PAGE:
# Homework Help: Ponctual electric charge problem

1. Dec 23, 2008

### fishingspree2

Hello everyone, my answer on the following problem is wrong and I don't see why. I am translating the question from another language, I am sorry if the english is not clear.

Let q1 = 27C localised at x=0, and another charge q2=3C localised at x=1 meters.

a)Besides infinity, find a point where the net force exerced on a third ponctual charge would be = 0.

Solution:
The third charge must be located between q1 and q2 so the forces exerted cancel out.
If is the distance between q1 and the third charge, then 1-d is the distance between q2 and the third charge. Let qx be the third charge.

Then by Coulomb's law:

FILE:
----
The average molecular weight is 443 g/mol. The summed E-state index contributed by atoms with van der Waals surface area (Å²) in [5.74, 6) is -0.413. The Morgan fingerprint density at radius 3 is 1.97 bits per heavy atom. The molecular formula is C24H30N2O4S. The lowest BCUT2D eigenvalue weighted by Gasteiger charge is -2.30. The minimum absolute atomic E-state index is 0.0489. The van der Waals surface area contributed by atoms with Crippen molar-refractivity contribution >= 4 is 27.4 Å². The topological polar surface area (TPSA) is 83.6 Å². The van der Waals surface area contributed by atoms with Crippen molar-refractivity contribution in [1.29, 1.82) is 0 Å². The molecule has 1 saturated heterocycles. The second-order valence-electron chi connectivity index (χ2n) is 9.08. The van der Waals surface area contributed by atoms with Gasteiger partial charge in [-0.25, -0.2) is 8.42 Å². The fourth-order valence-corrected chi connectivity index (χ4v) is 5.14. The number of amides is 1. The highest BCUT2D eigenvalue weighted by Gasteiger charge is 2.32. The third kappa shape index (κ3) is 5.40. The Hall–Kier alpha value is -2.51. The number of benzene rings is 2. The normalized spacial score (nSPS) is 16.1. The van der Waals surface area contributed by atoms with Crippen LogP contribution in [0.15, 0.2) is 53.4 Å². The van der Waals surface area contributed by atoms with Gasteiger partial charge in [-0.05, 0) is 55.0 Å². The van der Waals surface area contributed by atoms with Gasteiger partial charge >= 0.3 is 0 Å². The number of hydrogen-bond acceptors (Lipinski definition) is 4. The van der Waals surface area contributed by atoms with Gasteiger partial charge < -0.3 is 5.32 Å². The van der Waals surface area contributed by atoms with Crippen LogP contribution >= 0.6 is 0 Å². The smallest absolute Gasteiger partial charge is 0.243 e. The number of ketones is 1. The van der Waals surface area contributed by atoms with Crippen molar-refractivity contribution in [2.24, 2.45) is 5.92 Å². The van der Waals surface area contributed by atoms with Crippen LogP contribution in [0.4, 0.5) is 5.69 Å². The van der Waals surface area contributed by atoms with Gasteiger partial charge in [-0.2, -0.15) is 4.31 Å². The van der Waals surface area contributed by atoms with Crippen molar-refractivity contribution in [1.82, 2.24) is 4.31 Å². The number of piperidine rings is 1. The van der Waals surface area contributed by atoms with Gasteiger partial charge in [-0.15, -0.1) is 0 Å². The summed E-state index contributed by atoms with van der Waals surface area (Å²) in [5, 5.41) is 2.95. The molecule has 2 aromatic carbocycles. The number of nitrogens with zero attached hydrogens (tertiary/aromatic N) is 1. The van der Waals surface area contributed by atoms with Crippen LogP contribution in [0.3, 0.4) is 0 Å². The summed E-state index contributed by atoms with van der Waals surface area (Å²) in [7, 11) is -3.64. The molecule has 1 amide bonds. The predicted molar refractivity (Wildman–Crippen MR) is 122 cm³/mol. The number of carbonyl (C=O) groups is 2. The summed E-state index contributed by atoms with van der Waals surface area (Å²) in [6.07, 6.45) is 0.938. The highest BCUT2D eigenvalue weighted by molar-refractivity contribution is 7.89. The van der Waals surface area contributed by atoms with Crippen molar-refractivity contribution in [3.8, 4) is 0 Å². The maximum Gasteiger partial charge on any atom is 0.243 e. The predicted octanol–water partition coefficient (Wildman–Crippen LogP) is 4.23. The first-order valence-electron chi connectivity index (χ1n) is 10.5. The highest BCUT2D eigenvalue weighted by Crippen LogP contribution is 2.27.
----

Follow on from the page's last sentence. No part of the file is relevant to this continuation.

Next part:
$$0=\frac{kq_{x}q_{1}}{d^{2}}+\frac{kq_{x}q_{2}}{1-d^{2}}$$
k and qx cancel out, we now have
$$0=27-54d+30d^{2}$$
This equation has no solution.

However, if we look at things intuitevely, there must be a point where the forces cancel out. the answer is x=0,750 meters.
What is wrong?
Sorry for my english

2. Dec 23, 2008

### Staff: Mentor

Two errors here:
(1) The denominator in the second term should be (1-d)^2, not 1-d^2.
(2) The sign of the second term must be negative, since the field from q2 points to the left.

3. Dec 23, 2008

### cepheid

Staff Emeritus
From your Coulomb equation I get d^2(q2) = -(1 - d^2)q1 = q1d^2 - q1(1m)

(q2 - q1)d^2 = -q1(1 m)

-24d^2 = -27(1 m)

d^2 = 27/24 = 9/8

d = 3/2*sqrt(2)

It doesn't match your answer, so maybe I messed up. HOWEVER the point of my post is that, your quadratic equation is clearly wrong. Where did you get the d term from?

EDIT: Okay, so DocAl pointed out where the mistake was...